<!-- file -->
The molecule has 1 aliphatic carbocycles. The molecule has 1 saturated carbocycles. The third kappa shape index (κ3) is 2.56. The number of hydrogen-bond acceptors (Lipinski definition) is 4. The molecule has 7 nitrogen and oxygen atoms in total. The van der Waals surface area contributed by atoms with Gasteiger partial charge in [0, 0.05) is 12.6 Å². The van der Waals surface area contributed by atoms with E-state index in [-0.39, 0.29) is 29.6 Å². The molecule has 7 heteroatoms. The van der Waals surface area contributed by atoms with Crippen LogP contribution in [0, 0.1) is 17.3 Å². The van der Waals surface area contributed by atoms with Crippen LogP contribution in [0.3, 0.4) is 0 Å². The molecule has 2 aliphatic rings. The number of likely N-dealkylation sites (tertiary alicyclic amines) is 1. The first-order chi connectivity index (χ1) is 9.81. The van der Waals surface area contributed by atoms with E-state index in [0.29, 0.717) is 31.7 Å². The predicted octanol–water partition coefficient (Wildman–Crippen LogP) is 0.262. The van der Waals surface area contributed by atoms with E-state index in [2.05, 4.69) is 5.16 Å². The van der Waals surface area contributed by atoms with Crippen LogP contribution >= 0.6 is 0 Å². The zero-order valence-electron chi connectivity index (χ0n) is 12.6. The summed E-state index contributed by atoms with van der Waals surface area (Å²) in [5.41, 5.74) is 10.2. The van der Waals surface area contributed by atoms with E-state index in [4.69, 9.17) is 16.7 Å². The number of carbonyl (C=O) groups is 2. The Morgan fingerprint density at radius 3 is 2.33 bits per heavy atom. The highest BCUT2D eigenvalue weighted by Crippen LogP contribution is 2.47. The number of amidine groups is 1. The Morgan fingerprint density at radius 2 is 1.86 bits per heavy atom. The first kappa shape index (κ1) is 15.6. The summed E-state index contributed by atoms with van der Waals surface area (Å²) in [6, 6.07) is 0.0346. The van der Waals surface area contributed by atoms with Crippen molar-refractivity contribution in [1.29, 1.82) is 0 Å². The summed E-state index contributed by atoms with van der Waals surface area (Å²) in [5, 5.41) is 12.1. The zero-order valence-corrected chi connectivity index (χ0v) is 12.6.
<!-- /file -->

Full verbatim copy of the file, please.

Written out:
The molecule has 1 aliphatic carbocycles. The molecule has 1 saturated carbocycles. The third kappa shape index (κ3) is 2.56. The number of hydrogen-bond acceptors (Lipinski definition) is 4. The molecule has 7 nitrogen and oxygen atoms in total. The van der Waals surface area contributed by atoms with Gasteiger partial charge in [0, 0.05) is 12.6 Å². The van der Waals surface area contributed by atoms with E-state index in [-0.39, 0.29) is 29.6 Å². The molecule has 7 heteroatoms. The van der Waals surface area contributed by atoms with Crippen LogP contribution in [0, 0.1) is 17.3 Å². The van der Waals surface area contributed by atoms with Crippen LogP contribution in [0.3, 0.4) is 0 Å². The molecule has 2 aliphatic rings. The number of likely N-dealkylation sites (tertiary alicyclic amines) is 1. The first-order chi connectivity index (χ1) is 9.81. The van der Waals surface area contributed by atoms with E-state index in [0.29, 0.717) is 31.7 Å². The predicted octanol–water partition coefficient (Wildman–Crippen LogP) is 0.262. The van der Waals surface area contributed by atoms with E-state index in [2.05, 4.69) is 5.16 Å². The van der Waals surface area contributed by atoms with Crippen LogP contribution >= 0.6 is 0 Å². The zero-order valence-electron chi connectivity index (χ0n) is 12.6. The summed E-state index contributed by atoms with van der Waals surface area (Å²) in [5.41, 5.74) is 10.2. The van der Waals surface area contributed by atoms with E-state index in [4.69, 9.17) is 16.7 Å². The number of carbonyl (C=O) groups is 2. The Morgan fingerprint density at radius 3 is 2.33 bits per heavy atom. The highest BCUT2D eigenvalue weighted by Crippen LogP contribution is 2.47. The number of amidine groups is 1. The Morgan fingerprint density at radius 2 is 1.86 bits per heavy atom. The first kappa shape index (κ1) is 15.6. The summed E-state index contributed by atoms with van der Waals surface area (Å²) in [6, 6.07) is 0.0346. The van der Waals surface area contributed by atoms with Crippen molar-refractivity contribution in [1.29, 1.82) is 0 Å². The summed E-state index contributed by atoms with van der Waals surface area (Å²) in [5, 5.41) is 12.1. The zero-order valence-corrected chi connectivity index (χ0v) is 12.6.